A Major League Baseball rivalry between two teams might have extended off the field and into one team's private database, a new report says.
The New York Times reports that the FBI is investigating an alleged hack of the Houston Astros by officials with the St. Louis Cardinals. According to the Times, this would be the "first known case of corporate espionage in which a professional sports team has hacked the network of another team." Officials told the newspaper, investigators found evidence that employees in the Cardinals office illegally accessed an Astros database that had valuable team and planning information.
Colby Rasmus #28 of the Houston Astros swings at a pitch during the fourth inning of a spring training game against the St. Louis Cardinals at Osceola County Stadium on March 10, 2015 in Kissimmee, Florida. (Stacy Revere/Getty Images)
MLB Commissioner Rob Manfred told the Times in a statement that the league has "fully cooperated with the federal investigation into the illegal breach of the Astros’ baseball operations database."
Here's more from the Times about the situation:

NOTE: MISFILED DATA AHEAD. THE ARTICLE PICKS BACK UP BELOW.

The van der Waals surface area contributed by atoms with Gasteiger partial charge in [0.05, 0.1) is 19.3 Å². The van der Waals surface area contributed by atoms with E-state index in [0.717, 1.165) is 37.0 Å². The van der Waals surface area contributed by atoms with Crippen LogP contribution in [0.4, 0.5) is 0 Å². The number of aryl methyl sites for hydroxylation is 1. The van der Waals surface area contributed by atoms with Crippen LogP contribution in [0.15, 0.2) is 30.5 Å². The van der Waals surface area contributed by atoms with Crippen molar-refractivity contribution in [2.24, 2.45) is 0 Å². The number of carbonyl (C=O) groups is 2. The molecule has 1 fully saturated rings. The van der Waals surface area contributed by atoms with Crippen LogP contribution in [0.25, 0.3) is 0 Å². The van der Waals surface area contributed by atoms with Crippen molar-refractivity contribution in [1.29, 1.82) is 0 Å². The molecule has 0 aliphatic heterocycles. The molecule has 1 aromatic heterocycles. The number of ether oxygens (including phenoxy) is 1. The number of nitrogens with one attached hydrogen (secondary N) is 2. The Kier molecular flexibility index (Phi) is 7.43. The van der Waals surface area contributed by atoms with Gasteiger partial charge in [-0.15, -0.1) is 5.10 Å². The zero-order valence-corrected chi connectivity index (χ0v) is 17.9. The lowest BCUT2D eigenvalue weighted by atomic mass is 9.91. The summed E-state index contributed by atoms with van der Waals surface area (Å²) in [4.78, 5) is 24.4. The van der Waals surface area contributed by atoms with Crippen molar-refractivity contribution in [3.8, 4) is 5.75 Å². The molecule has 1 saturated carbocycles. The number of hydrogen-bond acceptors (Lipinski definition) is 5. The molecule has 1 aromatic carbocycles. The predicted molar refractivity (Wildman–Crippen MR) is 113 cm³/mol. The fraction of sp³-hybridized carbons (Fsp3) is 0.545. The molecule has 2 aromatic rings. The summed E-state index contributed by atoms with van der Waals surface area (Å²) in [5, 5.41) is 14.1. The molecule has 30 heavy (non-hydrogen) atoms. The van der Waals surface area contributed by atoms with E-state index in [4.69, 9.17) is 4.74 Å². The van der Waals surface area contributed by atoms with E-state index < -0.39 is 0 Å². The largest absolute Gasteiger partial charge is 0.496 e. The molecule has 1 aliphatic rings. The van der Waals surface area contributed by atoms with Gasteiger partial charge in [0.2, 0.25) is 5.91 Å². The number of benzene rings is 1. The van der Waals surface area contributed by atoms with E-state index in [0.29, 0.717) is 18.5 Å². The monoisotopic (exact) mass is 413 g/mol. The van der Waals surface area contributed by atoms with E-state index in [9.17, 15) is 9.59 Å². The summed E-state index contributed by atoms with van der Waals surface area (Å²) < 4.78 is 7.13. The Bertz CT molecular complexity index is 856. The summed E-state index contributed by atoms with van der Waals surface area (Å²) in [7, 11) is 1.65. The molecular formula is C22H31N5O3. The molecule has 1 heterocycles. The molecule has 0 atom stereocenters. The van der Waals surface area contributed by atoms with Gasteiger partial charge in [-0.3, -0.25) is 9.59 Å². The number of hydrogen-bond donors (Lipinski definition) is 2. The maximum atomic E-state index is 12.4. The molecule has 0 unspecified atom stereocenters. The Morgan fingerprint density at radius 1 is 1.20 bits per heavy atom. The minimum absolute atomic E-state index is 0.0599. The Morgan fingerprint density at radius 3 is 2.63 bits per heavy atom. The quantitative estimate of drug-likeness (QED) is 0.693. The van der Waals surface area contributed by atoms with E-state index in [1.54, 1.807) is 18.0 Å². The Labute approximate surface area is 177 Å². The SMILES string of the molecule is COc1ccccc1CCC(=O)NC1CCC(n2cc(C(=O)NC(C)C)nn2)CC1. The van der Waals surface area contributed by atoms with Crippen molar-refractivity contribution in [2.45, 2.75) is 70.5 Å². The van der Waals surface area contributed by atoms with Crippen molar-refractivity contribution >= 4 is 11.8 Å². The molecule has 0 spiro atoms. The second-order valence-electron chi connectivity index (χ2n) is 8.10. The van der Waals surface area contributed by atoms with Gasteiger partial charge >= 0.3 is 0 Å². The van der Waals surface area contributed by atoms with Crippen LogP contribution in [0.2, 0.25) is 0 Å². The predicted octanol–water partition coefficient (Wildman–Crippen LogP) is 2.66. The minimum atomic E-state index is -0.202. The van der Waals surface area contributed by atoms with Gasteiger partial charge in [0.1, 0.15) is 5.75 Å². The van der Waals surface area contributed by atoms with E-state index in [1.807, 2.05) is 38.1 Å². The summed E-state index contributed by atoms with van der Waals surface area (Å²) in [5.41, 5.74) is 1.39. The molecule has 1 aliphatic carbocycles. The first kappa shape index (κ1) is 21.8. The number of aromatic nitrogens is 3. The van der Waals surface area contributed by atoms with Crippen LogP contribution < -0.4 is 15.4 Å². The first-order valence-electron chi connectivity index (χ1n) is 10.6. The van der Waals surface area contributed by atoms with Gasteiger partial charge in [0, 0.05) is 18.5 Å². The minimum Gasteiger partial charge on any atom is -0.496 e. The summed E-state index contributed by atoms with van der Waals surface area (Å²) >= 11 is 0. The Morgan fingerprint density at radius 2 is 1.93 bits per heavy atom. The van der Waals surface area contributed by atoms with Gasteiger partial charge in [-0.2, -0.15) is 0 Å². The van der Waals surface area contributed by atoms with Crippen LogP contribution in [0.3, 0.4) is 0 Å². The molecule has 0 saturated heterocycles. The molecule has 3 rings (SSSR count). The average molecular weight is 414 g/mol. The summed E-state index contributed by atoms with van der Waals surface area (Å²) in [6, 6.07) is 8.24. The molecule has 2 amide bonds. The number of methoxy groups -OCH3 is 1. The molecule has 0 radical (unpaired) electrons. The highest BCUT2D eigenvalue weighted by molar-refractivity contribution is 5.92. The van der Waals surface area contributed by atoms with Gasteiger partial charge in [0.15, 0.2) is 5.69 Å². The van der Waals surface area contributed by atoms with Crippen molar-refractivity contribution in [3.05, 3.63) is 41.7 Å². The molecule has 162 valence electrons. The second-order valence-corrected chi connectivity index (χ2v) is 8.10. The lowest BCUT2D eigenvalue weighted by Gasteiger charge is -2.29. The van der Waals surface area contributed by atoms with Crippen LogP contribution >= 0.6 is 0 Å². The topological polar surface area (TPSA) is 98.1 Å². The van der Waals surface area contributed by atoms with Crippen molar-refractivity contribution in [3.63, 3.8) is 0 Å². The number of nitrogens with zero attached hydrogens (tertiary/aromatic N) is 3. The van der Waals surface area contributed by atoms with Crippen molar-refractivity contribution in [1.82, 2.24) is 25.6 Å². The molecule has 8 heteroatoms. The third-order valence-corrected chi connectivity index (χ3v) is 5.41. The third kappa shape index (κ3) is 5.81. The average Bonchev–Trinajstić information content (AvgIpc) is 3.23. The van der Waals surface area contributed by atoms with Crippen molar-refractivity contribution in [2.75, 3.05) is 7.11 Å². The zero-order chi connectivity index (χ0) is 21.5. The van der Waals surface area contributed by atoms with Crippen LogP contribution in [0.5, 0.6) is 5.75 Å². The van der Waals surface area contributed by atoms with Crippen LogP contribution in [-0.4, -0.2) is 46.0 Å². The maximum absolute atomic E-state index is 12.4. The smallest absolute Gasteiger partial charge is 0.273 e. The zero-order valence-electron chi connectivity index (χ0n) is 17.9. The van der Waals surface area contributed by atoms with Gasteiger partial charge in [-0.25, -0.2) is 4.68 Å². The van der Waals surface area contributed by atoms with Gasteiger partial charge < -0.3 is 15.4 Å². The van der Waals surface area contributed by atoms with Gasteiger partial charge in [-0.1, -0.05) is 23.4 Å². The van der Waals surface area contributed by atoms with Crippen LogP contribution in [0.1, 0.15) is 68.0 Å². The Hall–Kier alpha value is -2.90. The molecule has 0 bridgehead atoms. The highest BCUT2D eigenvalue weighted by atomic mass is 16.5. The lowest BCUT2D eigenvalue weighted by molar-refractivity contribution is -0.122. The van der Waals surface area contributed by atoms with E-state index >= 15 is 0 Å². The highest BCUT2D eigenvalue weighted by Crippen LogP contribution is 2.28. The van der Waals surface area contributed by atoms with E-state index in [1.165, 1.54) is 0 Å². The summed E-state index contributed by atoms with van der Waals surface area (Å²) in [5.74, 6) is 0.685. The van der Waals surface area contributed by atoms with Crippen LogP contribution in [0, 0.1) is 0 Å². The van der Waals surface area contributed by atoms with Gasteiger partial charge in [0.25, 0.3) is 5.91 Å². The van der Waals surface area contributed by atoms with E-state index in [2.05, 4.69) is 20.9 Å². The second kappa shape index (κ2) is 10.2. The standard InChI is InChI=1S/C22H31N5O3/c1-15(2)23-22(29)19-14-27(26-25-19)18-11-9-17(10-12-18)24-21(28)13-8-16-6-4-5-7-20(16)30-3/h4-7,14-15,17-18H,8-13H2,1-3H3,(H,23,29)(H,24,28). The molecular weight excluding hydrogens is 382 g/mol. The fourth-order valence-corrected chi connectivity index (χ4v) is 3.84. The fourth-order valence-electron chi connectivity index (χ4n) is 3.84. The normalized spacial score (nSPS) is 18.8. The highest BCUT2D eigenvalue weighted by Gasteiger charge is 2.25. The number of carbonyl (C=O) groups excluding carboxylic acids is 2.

Law enforcement officials believe the hacking was executed by vengeful front-office employees for the Cardinals hoping to wreak havoc on the work of Jeff Luhnow, the Astros’ general manager who had been a successful and polarizing executive with the Cardinals until 2011.
From 1994 to 2012, the Astros and the Cardinals were division rivals, in the National League. For a part of that time, Mr. Luhnow was a Cardinals executive, primarily handling scouting and player development. One of many innovative thinkers drawn to the sport by the “Moneyball” phenomenon, he was credited with building baseball’s best minor league system, as well as drafting several players who would become linchpins of the Cardinals’ 2011 World Series-winning team.
The Astros hired Mr. Luhnow as general manager in December 2011, and he quickly began applying his unconventional approach to running a baseball team. In an exploration of the team’s radical transformation, Bloomberg Business called it “a project unlike anything baseball has seen before.”
Watch this report from the Houston Chronicle:
The New York Times reported that no one on the Cardinals side has been fired or suspended as the investigation continues.